Chad Wackerman - Forty Reasons (1991)
Front Cover Album Info
Artist/Composer Chad Wackerman
Title Forty Reasons
Length 44:10 Discs: 1 Tracks: 11
Format CD Packaging Jewel Case
Label Times Square Cat. Number 9009
Style Fusion Rating
Recorded czerwiec 1991  at  Capitol Studios (studio A), Hollywood, CA.
Musicians Credits
Allan Holdsworth el.guitar
Chad Wackerman drums
Jim Cox keyboards
Jimmy Johnson bass
Producer Walter Quintus
Producer Kurt Renker
Producer Chad Wackerman
Track list
Holiday Insane 07:21
You Came Along 04:10
Forty Reasons 07:47
Fearless 01:32
Quiet Life 06:00
Waltzing on Jupiter 01:49
Tell Me 05:16
House on Fire 01:14
Hidden Places 04:02
Go 01:40
Schemes 03:19
AMG (3)
_, review of "Forty Reasons" by M.J. Brady
Chad Wackerman spent more time in Frank Zappa's band as his drummer than any other of the great talents that held that position in Frank's band. This speaks volumes of what an incredible talent Chad Wackerman is. Zappa has had some very noteworthy players in his camp such as Terry Bozzio, Ed Greene, Vince Colaiuta, Aynsley Dunbar, David Logeman, Chester Thompson, Ralph Humphrey, John Guerin, Jim Gordon - an impressive bunch to say the least, and the fact that Wackermans' tenure was as long as it was is a compliment to Chad's abilities and versatility. Forty Reasons was to be his first solo album, he had been doing some recording with Allan Holdsworth, and the two built a repoire that would be heard on quite a few recordings. Allan performs guitar on this album along with keyboardist Jim Cox, and bassist Jimmy Johnson, both of whom had worked with Holdsworth on some of his solo albums, and so it would seem looking at the line-up of this CD, that it would resemble what Holdsworth was doing with his music when featuring these musicians. Well, the truth of the matter is in fact that this is very reminescent of AH's solo material of this era. The songs are built around Chad's mesmeric style of percussive drumming, he is poetry in motion, seldom repeating rhythmic sequences, and building of complex themes, he feeds off the energy of the music, and leads the band into frenetic improvisational crescendos. Jimmy Johnson's bass playing is of special note, he remains somewhat of an obscure talent on the bass, except in certain circles, he has a effortless fluidity, playing in notations that seem to coexist on a disharmonic plane with the other musical phrasings by Holdsworth and Cox. Jim Cox, seems to be the perfect compliment to Allan's playing, he understands the perplexing chord structures that Holdsworth is so well known for, and his use of strange synth voicings fit perfectly with the bands eclectic sound, He is given ample space to show his wares, and gives the color to the music. What can one say about Allan Holdsworth, that hasn't been said, his effect on a generation of guitarist's is still coming into fruition, what he does either from a soloist standpoint, or in an accompaniment role is the stuff legends are made of. His use of ambiance, strange chordal progressions, and scales unheard will leave even the most accomplished players bewildered, his contribution to the shattering of traditional theoretical guitarist concepts as applied too jazz and fusion, are immeasurable,one simply has to hear him,or better yet see him to understand why. By now you may be getting the notion that I am reviewing a AH CD, and it's just as well, as this CD would be easily mistaken by even the most adroit AH fans as one of his own, as all the elements are here, in fact all the musicians are also, so this combination of talents will always have a undeniable likeness no matter who's name is on the CD cover.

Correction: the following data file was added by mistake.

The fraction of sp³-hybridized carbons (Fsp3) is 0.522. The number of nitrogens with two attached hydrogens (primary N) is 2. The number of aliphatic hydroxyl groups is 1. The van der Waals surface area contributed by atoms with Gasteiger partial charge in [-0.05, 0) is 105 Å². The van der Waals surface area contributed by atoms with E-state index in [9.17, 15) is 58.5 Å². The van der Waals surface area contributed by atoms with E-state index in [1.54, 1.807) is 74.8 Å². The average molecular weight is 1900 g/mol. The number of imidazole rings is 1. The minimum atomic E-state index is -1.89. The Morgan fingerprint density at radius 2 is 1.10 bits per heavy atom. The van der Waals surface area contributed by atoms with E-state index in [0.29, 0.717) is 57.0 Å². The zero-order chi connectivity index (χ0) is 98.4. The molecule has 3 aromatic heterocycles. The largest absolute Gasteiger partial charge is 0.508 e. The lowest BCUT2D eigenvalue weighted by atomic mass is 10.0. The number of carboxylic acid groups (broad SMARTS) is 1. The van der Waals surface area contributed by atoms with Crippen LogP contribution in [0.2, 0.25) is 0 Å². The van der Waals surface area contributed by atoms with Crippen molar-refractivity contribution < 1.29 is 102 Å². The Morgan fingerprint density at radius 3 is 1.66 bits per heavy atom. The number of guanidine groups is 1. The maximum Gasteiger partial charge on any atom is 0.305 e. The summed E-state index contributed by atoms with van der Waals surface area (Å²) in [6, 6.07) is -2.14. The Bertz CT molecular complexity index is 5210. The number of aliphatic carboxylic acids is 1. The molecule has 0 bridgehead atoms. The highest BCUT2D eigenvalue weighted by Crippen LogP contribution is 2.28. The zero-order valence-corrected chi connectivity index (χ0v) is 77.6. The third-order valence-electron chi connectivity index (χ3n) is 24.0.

© ProGGnosis

Forty Reasons was drummer Chad Wackerman's debut solo project from 1991 and featured luminaries such as Allan Holdsworth on guitar, Jimmy Johnson on bass and Jim Cox on keyboards. Considered by many fans to almost out-Holdsworth a Holdsworth solo release, Allan is at his silkly legato best over these eleven instrumentals, melodically and harmonically driving the quartet into fusion nirvana. Forty Reasons was written up in Down Beat, who stated, "This one's a burner from the get go", while Jazziz Magazine enthused, "A recording that offers a formidable showcase for one of the most powerful and expressive young drummers in rock or jazz." A simply powerful fusion summit.